Financial Review

Wednesday, April 23, 2014 – A Brilliant Future From Cool Ideas

A Brilliant Future From Cool Ideas
by Sinclair Noe

DOW – 12 = 16,501
SPX – 4 = 1875
NAS – 34 = 4126
10 YR YLD – .05 = 2.68%
OIL – .2- = 101.55
GOLD un 1284.70
SILV + .06 = 19.55

It’s earnings season, and this is a chance to compare and contrast. This morning, Facebook posted earnings of $642 million in net income, or 25 cents a share, in the first quarter, versus $219 million, or 9 cents a share in the year ago period. Overall revenue grew 72% year-on-year to $2.5 billion in the first quarter, topping estimates. Facebook now has 1.28 billion active users, and more than 1 billion do their Facebook stuff on a mobile device. Then Facebook announced their Financial Director was resigning. Shares were up about 3%.

Nobody puts on a better presentation than Apple, that’s how they grew to be the most valuable company in the world. Steve Jobs would walk out and announce Apple had created a new mp3 player, and also a new way to connect to the internet, and also a new camera. Wow, three new products, nope…, he would hold up the iPhone – just one very cool thing from Apple; tech geeks heads would explode.
Today, Apple posted earnings of $10.2 billion or $11.62 a share, on revenue of $45.6 billion. Analysts expected the company to report earnings excluding items of $10.18 a share; Apple reported a 4.6% rise in March-quarter revenue to $45.6 billion; Apple sold 43.7 million iPhones in the quarter. Then they announced they were adding to their stock buyback with an additional $30 billion over the next year. Then they announced a 7 for one stock split, to make their $500-plus shares a little more affordable. Wow, the share price exploded in after-hours trade by about 8%.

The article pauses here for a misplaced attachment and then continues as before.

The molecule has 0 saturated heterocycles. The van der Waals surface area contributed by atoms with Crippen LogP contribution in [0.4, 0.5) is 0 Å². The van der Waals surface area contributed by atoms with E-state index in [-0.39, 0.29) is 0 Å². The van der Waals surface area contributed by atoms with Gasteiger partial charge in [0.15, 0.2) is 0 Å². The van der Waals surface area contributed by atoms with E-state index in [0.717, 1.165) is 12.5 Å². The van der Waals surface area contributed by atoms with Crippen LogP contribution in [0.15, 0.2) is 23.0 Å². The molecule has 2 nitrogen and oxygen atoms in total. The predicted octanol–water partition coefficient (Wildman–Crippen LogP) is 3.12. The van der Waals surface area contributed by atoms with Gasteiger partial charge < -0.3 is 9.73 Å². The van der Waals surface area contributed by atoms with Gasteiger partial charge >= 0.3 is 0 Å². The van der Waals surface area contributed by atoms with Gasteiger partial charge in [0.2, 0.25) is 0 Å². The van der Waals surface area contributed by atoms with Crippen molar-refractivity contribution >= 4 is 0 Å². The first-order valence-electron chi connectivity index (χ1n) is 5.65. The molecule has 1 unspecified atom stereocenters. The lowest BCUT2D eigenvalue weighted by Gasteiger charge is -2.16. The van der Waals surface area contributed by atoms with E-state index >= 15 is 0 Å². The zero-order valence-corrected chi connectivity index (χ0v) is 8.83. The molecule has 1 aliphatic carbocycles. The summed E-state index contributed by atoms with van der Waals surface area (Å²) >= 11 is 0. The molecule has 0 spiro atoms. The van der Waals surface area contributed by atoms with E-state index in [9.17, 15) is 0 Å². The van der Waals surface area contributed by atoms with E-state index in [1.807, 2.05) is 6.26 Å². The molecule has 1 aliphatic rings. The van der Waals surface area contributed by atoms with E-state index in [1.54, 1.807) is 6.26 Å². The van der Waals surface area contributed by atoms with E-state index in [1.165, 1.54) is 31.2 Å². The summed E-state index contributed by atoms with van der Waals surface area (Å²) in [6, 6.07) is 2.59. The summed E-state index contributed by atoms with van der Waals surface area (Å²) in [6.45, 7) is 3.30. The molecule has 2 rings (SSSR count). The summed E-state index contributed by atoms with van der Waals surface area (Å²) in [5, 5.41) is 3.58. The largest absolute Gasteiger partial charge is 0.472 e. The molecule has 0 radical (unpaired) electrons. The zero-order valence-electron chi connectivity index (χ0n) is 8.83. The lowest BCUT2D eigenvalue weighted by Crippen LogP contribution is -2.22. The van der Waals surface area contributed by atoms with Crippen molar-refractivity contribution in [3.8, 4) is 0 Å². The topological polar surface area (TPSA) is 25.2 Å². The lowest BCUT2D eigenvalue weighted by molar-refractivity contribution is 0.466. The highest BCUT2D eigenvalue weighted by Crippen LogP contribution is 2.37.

You see the difference.
The really cool thing that Apple is now working on is something you’ve probably never heard of and wasn’t part of the earnings report today. Apple is making sapphires. Natural sapphire is a gemstone variety of the mineral corundum, a crystalline form of aluminum oxide. Corundum is colorless, but in natural sapphires, various impurities create a range of colors: chromium makes the gem red, becoming a ruby; iron and titanium create the prized cornflower blue of a true sapphire. Synthetic sapphire is colorless, unless deliberately colored.
Sapphire has been used in a variety of specialized applications for years, where its purity, clarity, high stable dielectric conductive properties, and high optical quality, along with its hardness, have made it worthwhile despite its relatively high price. Think lasers and high end, luxury watch faces.  Apple is making a billion dollar bet on sapphire as a strategic material for mobile devices such as the iPhone, iPad and perhaps an iWatch. Though exactly what the company plans to do with the scratch-resistant crystal, and when, is still the subject of debate.
Apple is creating its own supply chain devoted to producing and finishing synthetic sapphire crystal in unprecedented quantities. The new Mesa, Ariz., plant, in a partnership with sapphire furnace maker GT Advanced Technologies, will make Apple one of the world’s largest sapphire producers when it reaches full capacity, probably in late 2014. By doing so, Apple is assured of a very large amount of sapphire and insulates itself from the ups and downs of sapphire material pricing in the global market.